LOS ANGELES — On a blustery spring day five years ago, Yakov Lapitzy pointed a video camera at his friend Jawed Karim standing in front of two elephants at the San Diego Zoo and hit the record button.
The resulting 19-second clip, titled “Me at the zoo,” was not a cinematic masterpiece, with Karim remarking on the pachyderm’s “really, really long trunks.”
But as the first video uploaded to YouTube, it played a pivotal role in fundamentally altering how people consumed media and helped usher in a golden era of the 60-second video.
“Prior to YouTube, there was no way people would watch anything that was 30 or 60 seconds,” said Paul Levinson, a professor of media and communication studies at Fordham University and author of the book “New New Media.” ”On TV, the shortest show was 30 minutes.”
Five years after Karim’s 19 seconds of digital immortality hit the Web and rocked the world of television, YouTube is coming full circle. The king of Internet video is embarking on a mission to become nothing less than the world’s TV.
The average YouTube viewer sticks around for about 15 minutes a day, while TV ensnares people for five hours daily. So the San Bruno, Calif., company is experimenting with ways to keep people on its site longer.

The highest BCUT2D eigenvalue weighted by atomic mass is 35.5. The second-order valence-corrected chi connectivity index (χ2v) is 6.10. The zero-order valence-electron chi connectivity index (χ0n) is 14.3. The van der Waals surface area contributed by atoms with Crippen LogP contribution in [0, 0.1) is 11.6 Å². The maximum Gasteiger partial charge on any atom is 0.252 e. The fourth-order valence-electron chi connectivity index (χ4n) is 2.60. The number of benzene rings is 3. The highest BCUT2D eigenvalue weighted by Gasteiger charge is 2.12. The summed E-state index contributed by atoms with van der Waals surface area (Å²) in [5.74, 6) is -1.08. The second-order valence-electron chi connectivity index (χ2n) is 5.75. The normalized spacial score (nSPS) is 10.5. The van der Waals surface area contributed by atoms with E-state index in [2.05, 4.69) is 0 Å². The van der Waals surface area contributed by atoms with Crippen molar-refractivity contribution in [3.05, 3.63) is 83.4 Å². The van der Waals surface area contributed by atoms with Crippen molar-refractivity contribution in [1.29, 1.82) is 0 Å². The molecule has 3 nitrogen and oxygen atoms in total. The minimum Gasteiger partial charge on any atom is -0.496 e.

To close the gap with television, YouTube is adding full-length movies, two-hour concerts and live sporting events — some in high-definition and even stereoscopic 3-D — to its mix of snack-sized videos. It’s putting an emphasis on more polished videos from independent movie producers, major record labels and even Hollywood studios with whom YouTube has had a prickly relationship.
As much as YouTube went out of its way in the beginning to be the antithesis of television, in the end, it may become more like the boob tube.
“The day is coming when people won’t think of online video as being separate from TV,” said Shishir Mehrotra, who runs YouTube’s advertising programs as director of product management. “The lines are blurring in both directions. From the viewer’s perspective, there are many ways to watch content on their TV, and TV content on the Internet.”
That was not the idea in 2005 when YouTube founders Chad Hurley, Steve Chen and Karim stitched the company together in an office above a pizzeria in San Mateo, Calif. The goal was to create a site that would make it easy for average people to share their homemade videos.
By July 2006, the company announced that 65,000 videos a day were being uploaded to its site. It wasn’t long before YouTube got noticed by a few big corporate fish. One was Google, which agreed in October 2006 to acquire YouTube for $1.65 billion in stock, even though there was nary a profit in sight.